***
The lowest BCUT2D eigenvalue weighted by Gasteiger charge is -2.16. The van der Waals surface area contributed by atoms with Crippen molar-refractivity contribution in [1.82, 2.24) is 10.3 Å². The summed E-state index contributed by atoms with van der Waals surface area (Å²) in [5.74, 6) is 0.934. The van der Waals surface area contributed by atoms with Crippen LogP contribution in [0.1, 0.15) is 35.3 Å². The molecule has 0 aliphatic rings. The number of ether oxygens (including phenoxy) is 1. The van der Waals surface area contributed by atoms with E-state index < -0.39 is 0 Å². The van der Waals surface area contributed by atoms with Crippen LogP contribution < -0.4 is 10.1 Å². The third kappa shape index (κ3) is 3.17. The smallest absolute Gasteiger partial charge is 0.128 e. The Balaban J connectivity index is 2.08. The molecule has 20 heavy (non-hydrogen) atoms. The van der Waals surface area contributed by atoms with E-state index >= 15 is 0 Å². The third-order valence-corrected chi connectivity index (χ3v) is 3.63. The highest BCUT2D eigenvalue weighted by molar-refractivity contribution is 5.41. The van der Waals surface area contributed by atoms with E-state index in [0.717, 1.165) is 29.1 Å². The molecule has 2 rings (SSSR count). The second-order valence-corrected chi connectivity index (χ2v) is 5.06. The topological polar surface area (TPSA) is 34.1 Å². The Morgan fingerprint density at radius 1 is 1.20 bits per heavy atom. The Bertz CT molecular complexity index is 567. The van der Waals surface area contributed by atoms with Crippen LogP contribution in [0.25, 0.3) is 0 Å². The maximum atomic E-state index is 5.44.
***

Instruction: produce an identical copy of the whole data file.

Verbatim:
The lowest BCUT2D eigenvalue weighted by Gasteiger charge is -2.16. The van der Waals surface area contributed by atoms with Crippen molar-refractivity contribution in [1.82, 2.24) is 10.3 Å². The summed E-state index contributed by atoms with van der Waals surface area (Å²) in [5.74, 6) is 0.934. The van der Waals surface area contributed by atoms with Crippen LogP contribution in [0.1, 0.15) is 35.3 Å². The molecule has 0 aliphatic rings. The number of ether oxygens (including phenoxy) is 1. The van der Waals surface area contributed by atoms with E-state index < -0.39 is 0 Å². The van der Waals surface area contributed by atoms with Crippen LogP contribution < -0.4 is 10.1 Å². The third kappa shape index (κ3) is 3.17. The smallest absolute Gasteiger partial charge is 0.128 e. The Balaban J connectivity index is 2.08. The molecule has 20 heavy (non-hydrogen) atoms. The van der Waals surface area contributed by atoms with E-state index >= 15 is 0 Å². The third-order valence-corrected chi connectivity index (χ3v) is 3.63. The highest BCUT2D eigenvalue weighted by molar-refractivity contribution is 5.41. The van der Waals surface area contributed by atoms with E-state index in [0.717, 1.165) is 29.1 Å². The molecule has 2 rings (SSSR count). The second-order valence-corrected chi connectivity index (χ2v) is 5.06. The topological polar surface area (TPSA) is 34.1 Å². The Morgan fingerprint density at radius 1 is 1.20 bits per heavy atom. The Bertz CT molecular complexity index is 567. The van der Waals surface area contributed by atoms with Crippen LogP contribution in [0.25, 0.3) is 0 Å². The maximum atomic E-state index is 5.44.